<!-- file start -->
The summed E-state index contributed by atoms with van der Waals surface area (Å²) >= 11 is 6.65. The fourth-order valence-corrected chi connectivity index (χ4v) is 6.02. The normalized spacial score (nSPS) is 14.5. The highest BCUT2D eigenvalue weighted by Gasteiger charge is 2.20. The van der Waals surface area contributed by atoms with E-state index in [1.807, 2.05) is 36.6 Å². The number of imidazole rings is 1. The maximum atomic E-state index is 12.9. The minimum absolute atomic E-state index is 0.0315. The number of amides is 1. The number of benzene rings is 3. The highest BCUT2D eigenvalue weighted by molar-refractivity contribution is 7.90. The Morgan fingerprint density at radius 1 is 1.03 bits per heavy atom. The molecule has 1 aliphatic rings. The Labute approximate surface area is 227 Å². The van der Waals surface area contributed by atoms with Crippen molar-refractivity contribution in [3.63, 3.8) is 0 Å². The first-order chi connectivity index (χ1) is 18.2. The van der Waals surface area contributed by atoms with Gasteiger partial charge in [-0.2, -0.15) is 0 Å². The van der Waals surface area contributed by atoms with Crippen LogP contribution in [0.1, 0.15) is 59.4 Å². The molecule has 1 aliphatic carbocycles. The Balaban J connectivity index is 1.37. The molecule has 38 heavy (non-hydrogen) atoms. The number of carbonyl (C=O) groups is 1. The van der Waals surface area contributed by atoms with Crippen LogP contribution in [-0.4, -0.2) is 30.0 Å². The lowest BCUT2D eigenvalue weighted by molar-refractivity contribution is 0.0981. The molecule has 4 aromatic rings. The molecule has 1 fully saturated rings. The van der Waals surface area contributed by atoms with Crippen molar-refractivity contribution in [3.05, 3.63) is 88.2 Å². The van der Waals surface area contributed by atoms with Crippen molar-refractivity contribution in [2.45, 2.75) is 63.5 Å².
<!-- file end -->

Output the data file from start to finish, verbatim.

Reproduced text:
The summed E-state index contributed by atoms with van der Waals surface area (Å²) >= 11 is 6.65. The fourth-order valence-corrected chi connectivity index (χ4v) is 6.02. The normalized spacial score (nSPS) is 14.5. The highest BCUT2D eigenvalue weighted by Gasteiger charge is 2.20. The van der Waals surface area contributed by atoms with E-state index in [1.807, 2.05) is 36.6 Å². The number of imidazole rings is 1. The maximum atomic E-state index is 12.9. The minimum absolute atomic E-state index is 0.0315. The number of amides is 1. The number of benzene rings is 3. The highest BCUT2D eigenvalue weighted by molar-refractivity contribution is 7.90. The Morgan fingerprint density at radius 1 is 1.03 bits per heavy atom. The molecule has 1 aliphatic rings. The Labute approximate surface area is 227 Å². The van der Waals surface area contributed by atoms with Crippen molar-refractivity contribution in [3.63, 3.8) is 0 Å². The first-order chi connectivity index (χ1) is 18.2. The van der Waals surface area contributed by atoms with Gasteiger partial charge in [-0.2, -0.15) is 0 Å². The van der Waals surface area contributed by atoms with Crippen LogP contribution in [0.1, 0.15) is 59.4 Å². The molecule has 1 aliphatic carbocycles. The Balaban J connectivity index is 1.37. The molecule has 38 heavy (non-hydrogen) atoms. The number of carbonyl (C=O) groups is 1. The van der Waals surface area contributed by atoms with Crippen LogP contribution in [-0.4, -0.2) is 30.0 Å². The lowest BCUT2D eigenvalue weighted by molar-refractivity contribution is 0.0981. The molecule has 4 aromatic rings. The molecule has 1 fully saturated rings. The van der Waals surface area contributed by atoms with Crippen molar-refractivity contribution in [3.05, 3.63) is 88.2 Å². The van der Waals surface area contributed by atoms with Crippen molar-refractivity contribution in [2.45, 2.75) is 63.5 Å².